Legislature waits for details on buyouts

On May 17, 2008, in News 2008, by Mark Norris

Unexpected break comes before state budget OK’d By THEO EMERY and JENNIFER BROOKS • Staff Writers • Tennessean.com May 17, 2008 After a week of marathon floor sessions, frenzied hearings and intense lobbying over state spending and policy, the legislature fell silent Friday. Offices closed, lawmakers returned to districts, and the flat-screen monitors in the […]

Unexpected break comes before state budget OK’d

By THEO EMERY and JENNIFER BROOKS • Staff Writers • Tennessean.com
May 17, 2008

After a week of marathon floor sessions, frenzied hearings and intense lobbying over state spending and policy, the legislature fell silent Friday. Offices closed, lawmakers returned to districts, and the flat-screen monitors in the hallways went dark.

The legislature called the abrupt pause to its end-of-session work in part to give Gov. Phil Bredesen a chance to collect more information about his plan to offer buyouts to about 2,000 state employees, allowing them to leave voluntarily without layoffs.

The proposed buyouts, which are a part of the governor’s plan to close a $315 million budget this year and trim $468 million in spending for next year, has become a sticking point as the legislature tries to finish its work for the year.

Some lawmakers have protested the lack of details in the governor’s plan and called for the administration to return next week with more details. Both the House and Senate have used 89 of the 90 days allotted to meet; under the state constitution, lawmakers don’t get paid if they run over.

The governor said Friday that he’s not hiding anything and is happy to comply with the request for more information. But creating the plan is legally and logistically difficult, he said, and it will probably take longer than next week to have the plans in place. He hopes to offer the buyouts in the first week of June.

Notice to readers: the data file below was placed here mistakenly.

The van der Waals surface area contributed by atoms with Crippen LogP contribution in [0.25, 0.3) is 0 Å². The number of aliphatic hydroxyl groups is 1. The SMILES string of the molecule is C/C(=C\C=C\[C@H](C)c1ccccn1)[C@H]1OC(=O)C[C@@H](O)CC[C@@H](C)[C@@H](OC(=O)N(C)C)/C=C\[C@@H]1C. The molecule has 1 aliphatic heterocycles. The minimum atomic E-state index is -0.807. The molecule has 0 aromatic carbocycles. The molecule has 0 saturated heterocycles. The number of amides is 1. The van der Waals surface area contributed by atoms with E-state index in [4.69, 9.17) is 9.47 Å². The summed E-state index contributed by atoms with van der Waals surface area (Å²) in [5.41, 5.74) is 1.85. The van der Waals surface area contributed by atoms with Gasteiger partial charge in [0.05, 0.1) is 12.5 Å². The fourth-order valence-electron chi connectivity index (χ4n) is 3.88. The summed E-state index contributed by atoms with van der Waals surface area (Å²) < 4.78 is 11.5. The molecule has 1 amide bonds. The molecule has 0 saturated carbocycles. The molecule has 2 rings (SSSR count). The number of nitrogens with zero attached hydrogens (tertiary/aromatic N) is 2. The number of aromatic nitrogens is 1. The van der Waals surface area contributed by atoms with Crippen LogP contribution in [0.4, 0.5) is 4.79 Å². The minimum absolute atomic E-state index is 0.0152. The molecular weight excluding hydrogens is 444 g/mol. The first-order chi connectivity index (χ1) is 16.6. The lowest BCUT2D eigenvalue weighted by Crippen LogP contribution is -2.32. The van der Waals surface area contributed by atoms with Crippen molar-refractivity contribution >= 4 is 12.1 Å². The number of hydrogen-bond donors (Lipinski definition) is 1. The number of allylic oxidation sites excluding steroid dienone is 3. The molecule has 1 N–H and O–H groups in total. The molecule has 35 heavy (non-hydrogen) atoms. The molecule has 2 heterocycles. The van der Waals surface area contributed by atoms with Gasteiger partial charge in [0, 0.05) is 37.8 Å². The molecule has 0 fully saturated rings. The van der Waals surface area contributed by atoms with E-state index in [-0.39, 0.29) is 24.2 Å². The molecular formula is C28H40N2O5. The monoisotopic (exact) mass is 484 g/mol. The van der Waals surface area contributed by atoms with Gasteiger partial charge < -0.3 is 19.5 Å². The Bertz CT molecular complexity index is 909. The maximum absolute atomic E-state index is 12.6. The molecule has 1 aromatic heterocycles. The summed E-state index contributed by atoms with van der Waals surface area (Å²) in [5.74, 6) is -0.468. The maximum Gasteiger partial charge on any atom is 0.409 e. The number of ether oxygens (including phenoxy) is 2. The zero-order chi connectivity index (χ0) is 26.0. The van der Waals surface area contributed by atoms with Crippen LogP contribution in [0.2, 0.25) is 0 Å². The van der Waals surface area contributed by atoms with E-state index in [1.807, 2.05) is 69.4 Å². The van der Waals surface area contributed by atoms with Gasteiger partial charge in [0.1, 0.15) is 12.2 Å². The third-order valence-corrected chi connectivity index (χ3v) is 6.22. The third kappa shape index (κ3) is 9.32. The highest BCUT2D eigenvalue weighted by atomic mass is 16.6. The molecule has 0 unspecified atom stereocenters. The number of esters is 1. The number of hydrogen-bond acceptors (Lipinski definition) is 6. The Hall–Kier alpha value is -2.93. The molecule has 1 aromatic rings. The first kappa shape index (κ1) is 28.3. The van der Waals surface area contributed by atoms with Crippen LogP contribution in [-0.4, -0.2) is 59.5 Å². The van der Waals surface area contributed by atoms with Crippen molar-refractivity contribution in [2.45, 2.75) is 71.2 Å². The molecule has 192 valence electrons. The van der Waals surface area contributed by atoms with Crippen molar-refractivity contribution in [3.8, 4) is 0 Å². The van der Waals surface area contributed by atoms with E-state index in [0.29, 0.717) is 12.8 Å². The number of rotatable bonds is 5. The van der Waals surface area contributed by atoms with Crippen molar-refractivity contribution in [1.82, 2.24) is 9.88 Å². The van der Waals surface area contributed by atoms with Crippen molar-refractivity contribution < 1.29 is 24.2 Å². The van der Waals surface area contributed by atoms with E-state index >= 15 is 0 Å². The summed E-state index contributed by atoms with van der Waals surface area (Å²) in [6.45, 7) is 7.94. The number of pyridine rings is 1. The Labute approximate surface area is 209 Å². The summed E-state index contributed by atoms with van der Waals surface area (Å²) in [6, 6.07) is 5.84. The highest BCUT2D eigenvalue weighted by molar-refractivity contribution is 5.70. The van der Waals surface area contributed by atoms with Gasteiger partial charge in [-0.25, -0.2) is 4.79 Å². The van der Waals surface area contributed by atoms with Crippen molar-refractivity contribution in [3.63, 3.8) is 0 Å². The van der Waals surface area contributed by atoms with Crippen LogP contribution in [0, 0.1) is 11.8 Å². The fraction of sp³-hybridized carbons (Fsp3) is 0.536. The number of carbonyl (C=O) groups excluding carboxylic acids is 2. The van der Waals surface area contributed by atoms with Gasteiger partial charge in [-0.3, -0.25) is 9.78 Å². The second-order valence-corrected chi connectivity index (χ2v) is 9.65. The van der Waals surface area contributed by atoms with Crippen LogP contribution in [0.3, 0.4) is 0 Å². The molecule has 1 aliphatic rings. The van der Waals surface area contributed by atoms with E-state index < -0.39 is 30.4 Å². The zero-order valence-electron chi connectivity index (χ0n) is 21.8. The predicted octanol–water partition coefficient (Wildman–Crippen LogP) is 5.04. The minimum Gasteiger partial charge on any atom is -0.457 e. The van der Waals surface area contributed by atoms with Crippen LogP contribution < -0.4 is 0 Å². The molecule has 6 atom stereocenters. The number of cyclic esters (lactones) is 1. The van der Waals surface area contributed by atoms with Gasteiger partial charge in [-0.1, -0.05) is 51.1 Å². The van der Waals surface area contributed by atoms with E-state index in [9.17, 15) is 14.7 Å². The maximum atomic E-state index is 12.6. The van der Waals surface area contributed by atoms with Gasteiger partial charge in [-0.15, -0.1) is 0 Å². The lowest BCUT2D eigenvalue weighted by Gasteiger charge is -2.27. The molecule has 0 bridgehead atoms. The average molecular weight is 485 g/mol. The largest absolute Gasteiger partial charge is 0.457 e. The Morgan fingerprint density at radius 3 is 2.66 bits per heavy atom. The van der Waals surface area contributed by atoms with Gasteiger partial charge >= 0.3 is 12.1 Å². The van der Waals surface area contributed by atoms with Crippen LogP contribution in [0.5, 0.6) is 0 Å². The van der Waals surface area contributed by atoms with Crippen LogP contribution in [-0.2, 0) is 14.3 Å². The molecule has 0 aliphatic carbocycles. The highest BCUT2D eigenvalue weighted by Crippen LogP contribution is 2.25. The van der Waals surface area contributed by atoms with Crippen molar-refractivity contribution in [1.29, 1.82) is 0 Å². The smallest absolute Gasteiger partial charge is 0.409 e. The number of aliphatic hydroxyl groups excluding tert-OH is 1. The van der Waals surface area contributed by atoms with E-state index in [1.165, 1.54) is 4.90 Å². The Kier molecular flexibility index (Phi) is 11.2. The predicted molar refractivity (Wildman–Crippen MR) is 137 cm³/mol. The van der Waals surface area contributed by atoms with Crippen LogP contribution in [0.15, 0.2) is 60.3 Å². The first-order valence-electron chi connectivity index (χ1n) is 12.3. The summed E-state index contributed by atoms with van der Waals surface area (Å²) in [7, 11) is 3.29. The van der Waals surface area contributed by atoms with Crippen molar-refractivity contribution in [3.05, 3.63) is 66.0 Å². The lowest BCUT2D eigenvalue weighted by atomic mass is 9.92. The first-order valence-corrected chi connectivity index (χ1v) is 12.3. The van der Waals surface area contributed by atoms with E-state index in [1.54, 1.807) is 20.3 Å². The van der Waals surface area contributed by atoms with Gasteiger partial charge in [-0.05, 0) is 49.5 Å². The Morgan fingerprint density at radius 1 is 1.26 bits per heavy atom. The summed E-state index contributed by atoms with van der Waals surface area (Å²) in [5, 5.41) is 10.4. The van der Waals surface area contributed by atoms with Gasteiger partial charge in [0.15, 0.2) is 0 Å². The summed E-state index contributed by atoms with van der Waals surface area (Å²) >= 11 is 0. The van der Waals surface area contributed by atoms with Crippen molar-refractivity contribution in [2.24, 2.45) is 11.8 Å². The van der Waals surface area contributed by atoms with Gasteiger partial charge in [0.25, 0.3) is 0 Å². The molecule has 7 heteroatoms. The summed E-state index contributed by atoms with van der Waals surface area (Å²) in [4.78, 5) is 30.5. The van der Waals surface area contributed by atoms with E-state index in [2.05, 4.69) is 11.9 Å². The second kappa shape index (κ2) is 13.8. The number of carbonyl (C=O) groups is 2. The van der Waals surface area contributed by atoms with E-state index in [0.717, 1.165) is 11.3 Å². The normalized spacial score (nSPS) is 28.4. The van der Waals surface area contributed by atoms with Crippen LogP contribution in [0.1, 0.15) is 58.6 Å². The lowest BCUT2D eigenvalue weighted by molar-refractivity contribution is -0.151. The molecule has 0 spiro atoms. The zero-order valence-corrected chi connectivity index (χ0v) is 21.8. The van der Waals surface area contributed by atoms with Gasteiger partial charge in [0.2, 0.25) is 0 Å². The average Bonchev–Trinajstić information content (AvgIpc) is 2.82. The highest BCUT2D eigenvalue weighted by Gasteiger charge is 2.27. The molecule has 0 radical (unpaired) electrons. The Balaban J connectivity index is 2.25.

“If they want to hang around two or three weeks, I guess they’d have all the details,” he said. “I think we ought to be able to satisfy them early next week with some additional details, and go from there.”

Dems uneasy on deal

One of the largest sources of resistance is from within Bredesen’s own party, the state House Democrats. At a caucus meeting on Thursday, members said they were uneasy about signing off on a deal that would affect thousands of state workers, without knowing full details.

“Tell the administration we have a very uncomfortable caucus,” said Rep. Phillip Pinion, D-Union City, who made a motion that the House recess until Tuesday to give the administration time to come up with more details.

Finance Committee Chairman Craig Fitzhugh outlined some details known about the buyout offer. Select employees will be offered a cash payment, plus an amount on their years of service to the state, funds to help cover health care and tuition assistance.

Some members wanted to recess until mid-June, when the administration planned to begin sending out its buyout offers. But Fitzhugh pointed out that the clock is ticking toward the end of the fiscal year.

“We don’t want to shut down Tennessee government if we don’t have a budget by June 30th,” he said.

Instead, both the House and Senate will have committee meetings on Monday, and their final floor sessions on Tuesday.

Unlike the uneasy Democratic caucus, Republicans in the House seem much more ready to accept the buyout package and let the governor hammer out the details.

“This is a voluntary plan that many members are very receptive to allowing,” said House Minority Leader Jason Mumpower. “As a member, I have lived through state layoffs in the past, and it seems voluntary buyouts are preferable, with the facts that we do know.”

Senator critical of mood

Sen. Mark Norris, a Collierville Republican and the Senate majority leader, called it “somewhat irresponsible” for the administration to come with budget revisions so late, then object when lawmakers raised questions.

“They birthed this baby at the last minute, and they are apparently not happy the legislative branch is exercising its responsibility somewhat independently,” he said. “Had they brought us these options or this budget sooner, it would have been easier for us all to continue working together.”

Bredesen said he has illuminated a path out of the state’s budgetary problems for the legislature, and while he expected lawmakers to change or improve his plan, he said they should “go ahead and get this thing behind us.”

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